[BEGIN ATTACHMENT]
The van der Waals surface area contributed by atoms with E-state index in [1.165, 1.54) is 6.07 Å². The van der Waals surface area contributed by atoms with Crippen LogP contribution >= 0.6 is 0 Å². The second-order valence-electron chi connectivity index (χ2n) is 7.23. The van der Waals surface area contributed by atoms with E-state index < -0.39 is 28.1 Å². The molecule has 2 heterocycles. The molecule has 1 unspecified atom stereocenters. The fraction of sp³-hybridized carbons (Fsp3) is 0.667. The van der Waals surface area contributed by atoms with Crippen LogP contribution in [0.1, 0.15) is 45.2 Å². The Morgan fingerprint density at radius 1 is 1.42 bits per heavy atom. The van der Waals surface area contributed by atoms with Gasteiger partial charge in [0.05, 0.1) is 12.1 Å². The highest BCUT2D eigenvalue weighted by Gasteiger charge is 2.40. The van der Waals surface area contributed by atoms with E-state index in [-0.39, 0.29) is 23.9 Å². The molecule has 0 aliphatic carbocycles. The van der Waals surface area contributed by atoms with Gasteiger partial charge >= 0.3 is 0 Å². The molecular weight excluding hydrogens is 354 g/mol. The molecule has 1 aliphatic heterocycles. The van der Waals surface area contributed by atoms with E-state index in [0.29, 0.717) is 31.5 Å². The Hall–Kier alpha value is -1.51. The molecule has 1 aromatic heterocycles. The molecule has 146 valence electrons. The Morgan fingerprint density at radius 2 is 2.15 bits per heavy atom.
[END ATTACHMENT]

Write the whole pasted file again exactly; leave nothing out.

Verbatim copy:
The van der Waals surface area contributed by atoms with E-state index in [1.165, 1.54) is 6.07 Å². The van der Waals surface area contributed by atoms with Crippen LogP contribution >= 0.6 is 0 Å². The second-order valence-electron chi connectivity index (χ2n) is 7.23. The van der Waals surface area contributed by atoms with E-state index < -0.39 is 28.1 Å². The molecule has 2 heterocycles. The molecule has 1 unspecified atom stereocenters. The fraction of sp³-hybridized carbons (Fsp3) is 0.667. The van der Waals surface area contributed by atoms with Crippen LogP contribution in [0.1, 0.15) is 45.2 Å². The Morgan fingerprint density at radius 1 is 1.42 bits per heavy atom. The van der Waals surface area contributed by atoms with Gasteiger partial charge in [0.05, 0.1) is 12.1 Å². The highest BCUT2D eigenvalue weighted by Gasteiger charge is 2.40. The van der Waals surface area contributed by atoms with E-state index in [-0.39, 0.29) is 23.9 Å². The molecule has 0 aliphatic carbocycles. The van der Waals surface area contributed by atoms with Gasteiger partial charge >= 0.3 is 0 Å². The molecular weight excluding hydrogens is 354 g/mol. The molecule has 1 aliphatic heterocycles. The van der Waals surface area contributed by atoms with E-state index in [0.29, 0.717) is 31.5 Å². The Hall–Kier alpha value is -1.51. The molecule has 1 aromatic heterocycles. The molecule has 146 valence electrons. The Morgan fingerprint density at radius 2 is 2.15 bits per heavy atom.